4-Hydroxyequilenin (4-OHEN) is a major phase I metabolite of the equine estrogens present in widely prescribed hormone replacement formulations. 4-OHEN is autoxidized to an electrophilic o-quinone that has been shown to redox cycle, generating ROS, and to covalently modify proteins and DNA and thus potentially to act as a chemical carcinogen. To establish the ability of 4-OHEN to act as a hormonal carcinogen at the estrogen receptor (ER), estrogen responsive gene expression and proliferation were studied in ER(+) breast cancer cells. Recruitment by 4-OHEN of ER to estrogen responsive elements (ERE) of DNA in MCF-7 cells was also studied and observed. 4-OHEN was a potent estrogen, with additional weak activity associated with binding to the arylhydrocarbon receptor (AhR). The potency of 4-OHEN toward classical ERα mediated activity was unexpected given the reported rapid autoxidation and trapping of the resultant quinone by GSH. Addition of thiols to cell cultures did not attenuate the estrogenic activity of 4-OHEN, and preformed thiol conjugates added to cell incubations only marginally reduced ERE-luciferase induction. On reaction of the 4OHEN-GSH conjugate with NADPH, 4-OHEN was observed to be regenerated at a rate dependent upon NADPH concentration, indicating that intracellular nonenzymatic and enzymatic regeneration of 4-OHEN accounts for the observed estrogenic activity of 4-OHEN. 4-OHEN is therefore capable of inducing chemical and hormonal pathways that may contribute to estrogen-dependent carcinogenesis, and trapping by cellular thiols does not provide a mechanism of termination of these pathways.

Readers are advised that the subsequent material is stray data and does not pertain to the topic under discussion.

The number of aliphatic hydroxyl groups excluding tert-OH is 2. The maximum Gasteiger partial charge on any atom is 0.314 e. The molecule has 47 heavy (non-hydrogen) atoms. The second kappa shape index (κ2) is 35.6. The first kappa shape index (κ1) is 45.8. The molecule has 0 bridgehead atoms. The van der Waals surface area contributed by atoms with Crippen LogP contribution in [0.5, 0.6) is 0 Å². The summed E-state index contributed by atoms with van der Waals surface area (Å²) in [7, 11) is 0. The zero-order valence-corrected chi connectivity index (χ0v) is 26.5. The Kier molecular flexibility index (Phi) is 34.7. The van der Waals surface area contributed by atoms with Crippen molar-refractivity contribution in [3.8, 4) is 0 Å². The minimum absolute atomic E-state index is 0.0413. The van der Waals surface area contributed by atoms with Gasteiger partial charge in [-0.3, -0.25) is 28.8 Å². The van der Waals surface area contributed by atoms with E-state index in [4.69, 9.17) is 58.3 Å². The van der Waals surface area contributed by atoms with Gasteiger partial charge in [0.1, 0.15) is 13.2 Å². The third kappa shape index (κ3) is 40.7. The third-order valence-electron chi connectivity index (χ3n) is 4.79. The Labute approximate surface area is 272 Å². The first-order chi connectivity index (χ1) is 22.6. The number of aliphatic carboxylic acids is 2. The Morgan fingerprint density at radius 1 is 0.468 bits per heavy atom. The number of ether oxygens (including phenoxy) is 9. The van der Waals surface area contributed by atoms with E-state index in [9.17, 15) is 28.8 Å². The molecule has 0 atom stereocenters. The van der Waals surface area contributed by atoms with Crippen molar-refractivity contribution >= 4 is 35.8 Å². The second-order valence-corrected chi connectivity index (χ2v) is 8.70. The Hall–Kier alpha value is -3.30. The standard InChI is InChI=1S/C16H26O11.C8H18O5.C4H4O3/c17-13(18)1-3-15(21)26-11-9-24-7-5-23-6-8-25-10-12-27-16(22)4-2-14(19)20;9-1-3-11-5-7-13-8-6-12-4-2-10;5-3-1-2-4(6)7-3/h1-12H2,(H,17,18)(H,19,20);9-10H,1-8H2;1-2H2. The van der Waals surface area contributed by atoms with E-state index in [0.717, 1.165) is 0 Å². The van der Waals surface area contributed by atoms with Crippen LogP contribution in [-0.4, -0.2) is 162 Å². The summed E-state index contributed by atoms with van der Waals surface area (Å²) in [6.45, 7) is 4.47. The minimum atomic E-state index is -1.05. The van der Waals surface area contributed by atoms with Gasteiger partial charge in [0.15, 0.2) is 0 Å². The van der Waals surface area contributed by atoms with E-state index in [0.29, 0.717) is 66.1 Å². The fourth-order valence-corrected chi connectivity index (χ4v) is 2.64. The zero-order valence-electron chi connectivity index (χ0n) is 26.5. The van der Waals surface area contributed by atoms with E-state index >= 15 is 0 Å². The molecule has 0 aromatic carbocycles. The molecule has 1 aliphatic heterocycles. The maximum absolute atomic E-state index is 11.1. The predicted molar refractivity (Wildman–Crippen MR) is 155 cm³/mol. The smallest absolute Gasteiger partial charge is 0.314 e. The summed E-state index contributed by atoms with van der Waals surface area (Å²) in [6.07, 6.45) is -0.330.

ASJC Scopus subject areas